Wednesday, October 07, 2009

Cynicism about government does not help the libertarian cause

TLF has been much less interesting since Tim Lee left, and this piece by J. Harper is the sort of thing that is reducing my desire to keep the TLF feed in my Reader. I'm not going to address the ostensible main thesis of the piece, but I just want to comment on one aspect that strikes me as dramatically misguided:

I’m a person who notices premises, and Lessig sets up an interesting premise indeed: What he calls the “naked transparency movement”—unvarnished access to government data—”is not going to inspire change. It will simply push any faith in our political system off the cliff.”

Yes, Lessig has “change” and “pushing faith in our political system off the cliff” in opposition. So, the only thing that qualifies as “change” is improving faith in our political system? This pegged my bs detector.

First, there's an elementary error of logic here. The proposition

"change" and "pushing faith in our political system off the cliff" are in opposition

does not in any way entail that

"improving faith in the political system" is the "only thing that qualifies as change"
Political change and faith in the political system are variables in a very high-dimensional space, and the observation that they converge at the origin does not entail that every single increase in one is correlated with an increase in the other. Or in less math-metaphorical terms, even if you grant Lessig's premise, there might be a large number of changes which slightly reduce faith in our political system, or hold faith in our political system constant, and this would still not contradict Lessig's statement. (N.b. I say this as someone who thinks that "faith" in our political system is about as misguided as any other kind of faith.)

But never mind that.

The point I really want to make is that Harper seems to think that cynicism about the political system is in some way helpful to the libertarian cause. I'm not exactly a libertarian but this strikes me as completely wrong. Cynicism breeds two things: (1) apathy and (2) shameless exploitation. A population that is truly cynical about politics leads to even greater disengagement plus even greater corruption than prevails in the ordinary course of government.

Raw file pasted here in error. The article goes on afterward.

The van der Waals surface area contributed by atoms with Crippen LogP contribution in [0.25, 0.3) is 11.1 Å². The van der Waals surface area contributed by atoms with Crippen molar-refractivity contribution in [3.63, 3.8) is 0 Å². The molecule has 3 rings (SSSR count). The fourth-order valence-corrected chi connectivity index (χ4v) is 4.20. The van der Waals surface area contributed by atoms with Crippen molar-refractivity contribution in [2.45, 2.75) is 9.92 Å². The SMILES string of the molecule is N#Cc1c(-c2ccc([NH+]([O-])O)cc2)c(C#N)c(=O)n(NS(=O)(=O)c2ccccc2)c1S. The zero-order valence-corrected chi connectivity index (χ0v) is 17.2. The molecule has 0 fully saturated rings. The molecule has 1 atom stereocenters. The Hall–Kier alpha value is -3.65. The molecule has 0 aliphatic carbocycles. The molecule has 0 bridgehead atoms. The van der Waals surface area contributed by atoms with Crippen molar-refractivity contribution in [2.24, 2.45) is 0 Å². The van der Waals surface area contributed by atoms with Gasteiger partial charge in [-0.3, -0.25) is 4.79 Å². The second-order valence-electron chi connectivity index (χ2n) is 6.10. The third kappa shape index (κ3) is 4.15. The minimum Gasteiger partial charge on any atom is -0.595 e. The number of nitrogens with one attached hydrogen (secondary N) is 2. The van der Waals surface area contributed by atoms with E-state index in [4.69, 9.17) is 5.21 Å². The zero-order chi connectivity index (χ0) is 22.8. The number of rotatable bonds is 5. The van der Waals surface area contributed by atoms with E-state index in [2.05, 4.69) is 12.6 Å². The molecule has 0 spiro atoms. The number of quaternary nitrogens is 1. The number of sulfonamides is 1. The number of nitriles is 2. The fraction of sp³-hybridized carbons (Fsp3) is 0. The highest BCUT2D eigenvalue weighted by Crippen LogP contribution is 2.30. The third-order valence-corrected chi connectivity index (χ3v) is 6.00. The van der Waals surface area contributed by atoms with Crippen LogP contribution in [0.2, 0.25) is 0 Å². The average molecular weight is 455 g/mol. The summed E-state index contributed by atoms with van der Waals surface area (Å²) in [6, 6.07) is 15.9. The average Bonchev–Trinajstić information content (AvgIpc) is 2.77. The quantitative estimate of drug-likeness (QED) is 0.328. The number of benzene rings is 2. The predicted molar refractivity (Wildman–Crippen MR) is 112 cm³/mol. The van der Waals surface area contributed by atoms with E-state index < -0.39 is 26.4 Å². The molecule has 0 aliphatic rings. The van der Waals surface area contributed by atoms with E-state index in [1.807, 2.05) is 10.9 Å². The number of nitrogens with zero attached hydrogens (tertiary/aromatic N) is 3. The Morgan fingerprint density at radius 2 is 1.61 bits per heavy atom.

Libertarians are not cynical about politics. A true cynic would adopt the essentially nihilistic stance of today's Republican Party leadership, whose political strategy is basically

  • Use the government to enrich one's political allies.
  • Sabotage any attempt to use government as an instrument to enhance the general welfare.
  • Distract people from the former two points by a systematic campaign of deceitful propaganda relating to irrelevancies.

On the contrary, principled libertarians are in fact extremely idealistic about the possibility of government being reformed in ways that either enhance the general welfare (in the case of utilitarian libertarians) or are more respectful of the libertarian conception of natural rights (in the case of natural-rights libertarians).*

In short, true cynics either become players in the game or stop playing; libertarians hate the game. And hating the game requires a certain belief in the possibility of a better game. Basically, Harper seems to be deeply confused about the distinction between procedural and substantive liberalism.

Oh, all right, I'll say a little bit about the primary thesis of the piece. I don't read TNR and I don't want to start, but my view on transparency is more or less in line with Aaron Swartz's: exposure is necessary but it's not going to change things without the development of social practices and norms which increase civic engagement.

*Of course I disagree that actually existing libertarianism does either of these things but that doesn't have anything to do with how libertarians justify their own beliefs.

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